Nasal Grafts and Implants in Revision Rhinoplasty

  • Thomas Romo III
    Corresponding author. 135 East 74th Street, New York, NY 10021.
    Department of Otolaryngology-Head and Neck Surgery, Division of Facial Plastic and Reconstructive Surgery, Lenox Hill Hospital, New York, NY 10021, USA

    Department of Otolaryngology-Head and Neck Surgery, The New York Eye and Ear Infirmary, New York, NY 10003, USA
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  • Edward S. Kwak
    Department of Otolaryngology-Head and Neck Surgery, The New York Eye and Ear Infirmary, New York, NY 10003, USA
    Search for articles by this author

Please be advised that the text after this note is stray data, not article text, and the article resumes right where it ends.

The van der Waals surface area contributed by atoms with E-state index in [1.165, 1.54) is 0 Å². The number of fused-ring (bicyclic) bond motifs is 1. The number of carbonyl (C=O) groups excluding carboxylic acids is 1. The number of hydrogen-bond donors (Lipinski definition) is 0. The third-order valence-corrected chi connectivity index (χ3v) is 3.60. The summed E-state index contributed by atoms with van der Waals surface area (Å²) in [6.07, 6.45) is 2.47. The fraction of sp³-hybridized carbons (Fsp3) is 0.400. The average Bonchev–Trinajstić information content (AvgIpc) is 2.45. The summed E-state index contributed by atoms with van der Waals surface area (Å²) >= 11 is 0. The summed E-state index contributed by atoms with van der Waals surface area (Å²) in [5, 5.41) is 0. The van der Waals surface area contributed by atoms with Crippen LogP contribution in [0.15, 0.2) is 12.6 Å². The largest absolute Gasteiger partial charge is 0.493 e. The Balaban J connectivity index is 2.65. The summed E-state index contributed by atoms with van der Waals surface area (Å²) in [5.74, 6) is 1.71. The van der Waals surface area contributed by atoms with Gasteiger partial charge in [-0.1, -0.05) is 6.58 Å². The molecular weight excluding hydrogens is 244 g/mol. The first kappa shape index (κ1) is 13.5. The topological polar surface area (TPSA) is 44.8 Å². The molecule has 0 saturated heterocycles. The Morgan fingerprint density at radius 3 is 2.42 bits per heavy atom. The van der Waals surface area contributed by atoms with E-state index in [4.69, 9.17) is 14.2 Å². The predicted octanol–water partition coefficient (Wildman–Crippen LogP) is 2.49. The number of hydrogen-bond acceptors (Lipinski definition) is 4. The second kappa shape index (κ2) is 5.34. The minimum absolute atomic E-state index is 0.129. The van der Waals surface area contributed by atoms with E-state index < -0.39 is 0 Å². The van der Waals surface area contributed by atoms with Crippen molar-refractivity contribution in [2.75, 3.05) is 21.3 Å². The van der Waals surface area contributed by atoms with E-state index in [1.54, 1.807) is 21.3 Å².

Revision rhinoplasty presents numerous challenges to the facial plastic surgeon. From the initial preoperative evaluation, the surgeon has the difficult task of recognizing and addressing complex psychologic issues. During this evaluation, the surgeon must clearly communicate to the patient potential limitations inherent in revision surgery; patient expectations should parallel realistic outcomes. In addition, the surgeon must accurately diagnose problematic nasal structure and function often distorted from the previous surgery. Technically, revision rhinoplasty can be extremely challenging. Scar tissue, distorted nasal anatomy, and weakened nasal architecture, if not recognized by the surgeon, can result in worse outcomes. To address these challenges, the successful surgeon incorporates a multifaceted strategy in revision rhinoplasty, which ultimately results in a satisfied patient, restoration of nasal function, and the creation of an esthetically appealing form.
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